Sumpter Township — The porch light was lit Monday on the one-story yellow house that’s set about 50 yards back from a dirt road that serves joggers, bicyclists, motor vehicles and horses.
A rake was propped up against the front steps. A shed door on the side of the house was ajar, revealing a lawnmower and gas can inside.
Nothing about the idyllic scene in this community of dirt roads, cornfields and horse barns suggests the violence that erupted inside the house Saturday, when four people were fatally shot by an alleged gunman who turned himself in to police hours later.
“This is Sumpter Township; this doesn’t happen here,” said Lisa Anderson, who rode her horse Rocky down Martinsville Road past the crime scene.
“I heard the gunshots — bang, bang, bang, bang — and I thought about calling the cops, but then I thought, ‘it’s just target practice,'” she said.
Anderson said she was tending to her horse when she heard the shots, just north of where she stables the animal. “You hear people doing target practice around here all the time.”
Sumpter Township police found the four people dead Saturday morning inside the house in the 24000 block of Martinsville, north of Willow and east of Sumpter Road.
Authorities identified an ex-boyfriend of one of the slain victims, a man named Raymond Lee Bailey, as the suspect. Bailey, police said, had admitted to the killing via phone calls and text messages to his contacts.
It was phone activity that helped police trace Bailey’s path about 130 miles north to Bay County.
Troy Cunningham, the Bay County sheriff, said Sumpter Township said Bailey’s pickup truck had been spotted in the area. It was one of many tips that came in over a 24-hour period.
Police said Bailey claimed responsibility for Saturday’s killings in messages via telephone and texts to friends. Police have not released the names or ages of those killed but some have been publicly identified by family friends, such as Laura Tanner, who once had been engaged to Bailey.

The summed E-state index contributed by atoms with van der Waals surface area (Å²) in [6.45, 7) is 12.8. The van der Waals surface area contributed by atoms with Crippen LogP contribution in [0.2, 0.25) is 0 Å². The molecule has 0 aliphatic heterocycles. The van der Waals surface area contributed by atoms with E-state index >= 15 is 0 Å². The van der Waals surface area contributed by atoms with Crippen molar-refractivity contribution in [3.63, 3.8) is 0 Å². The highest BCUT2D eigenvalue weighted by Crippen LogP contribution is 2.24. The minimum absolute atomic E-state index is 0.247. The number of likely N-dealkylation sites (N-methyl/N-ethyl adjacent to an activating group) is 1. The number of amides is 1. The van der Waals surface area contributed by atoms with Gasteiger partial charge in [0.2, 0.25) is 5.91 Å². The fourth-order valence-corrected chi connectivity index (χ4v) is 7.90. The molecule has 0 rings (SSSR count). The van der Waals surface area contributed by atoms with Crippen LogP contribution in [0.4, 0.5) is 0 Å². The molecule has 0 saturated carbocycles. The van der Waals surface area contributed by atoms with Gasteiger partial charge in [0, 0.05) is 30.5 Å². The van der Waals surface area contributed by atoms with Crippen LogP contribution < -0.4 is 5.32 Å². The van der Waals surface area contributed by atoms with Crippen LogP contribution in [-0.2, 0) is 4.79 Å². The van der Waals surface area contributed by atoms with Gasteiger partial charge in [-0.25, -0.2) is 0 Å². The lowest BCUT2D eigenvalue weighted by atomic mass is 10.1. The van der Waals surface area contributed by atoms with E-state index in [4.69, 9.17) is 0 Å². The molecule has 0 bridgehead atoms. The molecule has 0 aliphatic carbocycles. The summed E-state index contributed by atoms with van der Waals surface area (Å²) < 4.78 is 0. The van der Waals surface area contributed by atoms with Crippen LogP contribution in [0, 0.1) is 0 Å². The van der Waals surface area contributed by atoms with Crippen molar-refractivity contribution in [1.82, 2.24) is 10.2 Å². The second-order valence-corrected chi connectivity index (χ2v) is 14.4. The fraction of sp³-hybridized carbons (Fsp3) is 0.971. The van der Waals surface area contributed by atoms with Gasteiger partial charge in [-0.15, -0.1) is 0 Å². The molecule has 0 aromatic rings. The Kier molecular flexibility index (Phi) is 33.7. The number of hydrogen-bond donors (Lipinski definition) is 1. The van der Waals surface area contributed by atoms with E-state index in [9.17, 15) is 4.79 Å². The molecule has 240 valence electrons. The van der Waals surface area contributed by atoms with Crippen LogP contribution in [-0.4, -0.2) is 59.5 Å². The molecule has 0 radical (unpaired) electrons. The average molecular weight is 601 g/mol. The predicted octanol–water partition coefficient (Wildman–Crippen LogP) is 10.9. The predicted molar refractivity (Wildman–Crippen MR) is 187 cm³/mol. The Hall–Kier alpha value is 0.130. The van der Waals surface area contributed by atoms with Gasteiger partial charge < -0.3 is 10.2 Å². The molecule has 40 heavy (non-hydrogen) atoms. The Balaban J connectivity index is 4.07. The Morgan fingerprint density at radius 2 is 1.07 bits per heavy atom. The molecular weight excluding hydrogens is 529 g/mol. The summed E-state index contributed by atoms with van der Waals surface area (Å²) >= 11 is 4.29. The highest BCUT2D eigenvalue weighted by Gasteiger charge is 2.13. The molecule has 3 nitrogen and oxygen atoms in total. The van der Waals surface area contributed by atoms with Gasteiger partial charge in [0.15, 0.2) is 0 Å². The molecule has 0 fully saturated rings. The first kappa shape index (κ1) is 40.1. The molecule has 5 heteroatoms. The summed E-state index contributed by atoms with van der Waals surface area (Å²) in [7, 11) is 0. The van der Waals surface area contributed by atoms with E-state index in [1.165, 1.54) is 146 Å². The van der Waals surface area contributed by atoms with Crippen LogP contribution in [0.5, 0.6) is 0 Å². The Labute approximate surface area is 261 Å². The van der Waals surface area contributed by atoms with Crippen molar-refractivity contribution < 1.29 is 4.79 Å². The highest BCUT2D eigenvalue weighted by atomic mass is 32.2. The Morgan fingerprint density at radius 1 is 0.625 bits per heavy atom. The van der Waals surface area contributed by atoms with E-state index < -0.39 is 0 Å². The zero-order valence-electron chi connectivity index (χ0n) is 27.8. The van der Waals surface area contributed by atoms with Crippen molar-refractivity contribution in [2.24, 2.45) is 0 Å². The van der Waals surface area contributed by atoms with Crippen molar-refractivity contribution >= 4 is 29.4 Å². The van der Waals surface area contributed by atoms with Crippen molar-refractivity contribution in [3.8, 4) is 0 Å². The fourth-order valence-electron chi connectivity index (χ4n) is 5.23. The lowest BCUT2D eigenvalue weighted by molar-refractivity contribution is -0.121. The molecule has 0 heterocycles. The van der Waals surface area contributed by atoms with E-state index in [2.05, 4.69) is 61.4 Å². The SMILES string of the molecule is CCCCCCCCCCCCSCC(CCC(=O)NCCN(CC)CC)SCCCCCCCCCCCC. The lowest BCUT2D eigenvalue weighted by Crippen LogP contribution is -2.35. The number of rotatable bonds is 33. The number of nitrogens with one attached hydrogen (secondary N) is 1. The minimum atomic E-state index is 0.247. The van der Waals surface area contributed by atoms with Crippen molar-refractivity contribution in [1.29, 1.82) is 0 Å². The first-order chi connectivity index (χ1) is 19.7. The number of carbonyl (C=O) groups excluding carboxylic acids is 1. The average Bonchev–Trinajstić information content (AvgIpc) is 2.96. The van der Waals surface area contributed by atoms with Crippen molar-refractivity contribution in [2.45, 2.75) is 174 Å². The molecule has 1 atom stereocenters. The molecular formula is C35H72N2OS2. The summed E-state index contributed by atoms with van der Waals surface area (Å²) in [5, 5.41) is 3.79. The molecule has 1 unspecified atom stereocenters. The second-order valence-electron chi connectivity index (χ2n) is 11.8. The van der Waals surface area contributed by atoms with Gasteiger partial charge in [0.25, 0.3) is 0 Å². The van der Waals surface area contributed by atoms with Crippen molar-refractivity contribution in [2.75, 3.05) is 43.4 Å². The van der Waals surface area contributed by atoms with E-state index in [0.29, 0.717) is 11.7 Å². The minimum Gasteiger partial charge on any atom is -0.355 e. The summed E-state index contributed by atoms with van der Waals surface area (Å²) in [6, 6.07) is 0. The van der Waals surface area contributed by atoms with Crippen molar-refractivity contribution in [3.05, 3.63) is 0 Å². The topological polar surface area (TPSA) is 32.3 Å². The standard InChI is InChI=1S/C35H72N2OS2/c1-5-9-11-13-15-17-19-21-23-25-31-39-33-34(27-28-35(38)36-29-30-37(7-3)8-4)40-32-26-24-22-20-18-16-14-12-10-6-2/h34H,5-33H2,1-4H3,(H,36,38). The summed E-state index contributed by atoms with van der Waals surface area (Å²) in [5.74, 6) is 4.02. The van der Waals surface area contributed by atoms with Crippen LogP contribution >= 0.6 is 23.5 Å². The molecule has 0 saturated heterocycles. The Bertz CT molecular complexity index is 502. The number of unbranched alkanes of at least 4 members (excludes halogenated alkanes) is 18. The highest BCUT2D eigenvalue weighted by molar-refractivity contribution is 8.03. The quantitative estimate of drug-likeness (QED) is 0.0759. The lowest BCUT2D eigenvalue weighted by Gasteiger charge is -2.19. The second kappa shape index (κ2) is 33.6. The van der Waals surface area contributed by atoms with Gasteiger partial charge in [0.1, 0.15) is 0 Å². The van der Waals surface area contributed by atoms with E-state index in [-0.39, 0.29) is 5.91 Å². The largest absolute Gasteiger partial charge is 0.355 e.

A GoFundMe page seeking funds to cover funeral expenses for the victims says: “Our family is reeling from the senseless and tragic murders of sisters Laura and Sarah Tanner, and brothers Neil and Forrest Sampson.”
Investigators tracked Bailey’s truck down Saturday night at an Applebee’s in Bangor Charter Township. They impounded the vehicle and searched for Bailey, but didn’t find him.
Early Sunday morning, about 4 a.m., a woman reported seeing a 6-foot-tall male walking the streets. She said he ducked into the brush when he saw traffic coming.
“We had a little manhunt going on,” Cunningham said.
But Bailey found police before they found him.
Escorted by a friend to the sheriff’s office, Bailey spotted a deputy heading into work to start his shift. The friend honked to get the deputy’s attention, and Bailey turned himself in, noting he had some legal troubles in Wayne County.
Sumpter Township police took him into their custody within two hours of his arrest, Cunningham said; about how long it takes to get to Bay County from Wayne County.
Bailey’s arrest ended a manhunt but may only intensify interest in a 2019 case, wherein felony assault and misdemeanor domestic violence charges against him were dismissed.
At least one of the charges involved his former fiancee, Laura Tanner.
The case was dismissed after the victim did not appear in court, records show. One count, a felony charge of assault with great bodily intent less than murder, was dismissed at a November 2019 hearing. The other, a misdemeanor domestic violence charge, was dismissed in January.
As of Monday afternoon, Bailey has not been formally charged in the quadruple homicide, court records show.
Sumpter Township police chief Eric Luke said the last homicide before Saturday was Jan. 1, 2018, when Brad Fields tortured and killed his girlfriend’s 4-year-old daughter, Gabby Barrett.
“We just don’t get (homicides) very often,” Luke said. “I’ve been here 26 years, and we may have had five or six.”
Chenyere Yisreal, who lives across the street from the crime scene, said she never knew Bailey to be violent.
“Whenever my mother needed some help, she’d call Ray,” said Yisreal, 76. “There were never any problems over there. This is the country; everyone has an acre-and-a-half or more, but there aren’t any problems.”
Yisreal said she often saw people coming in and out of the house. “(Bailey) would be up early in the morning, and he’d leave.”
Yisreal said she never saw children or anyone other than Tanner and Bailey in the house across the street.
“I saw her the day before she was killed,” Yisreal said. “She was out cutting the lawn, like always. What happened is totally out of context with how I knew them to be. Maybe God will give us a better understanding of it someday.”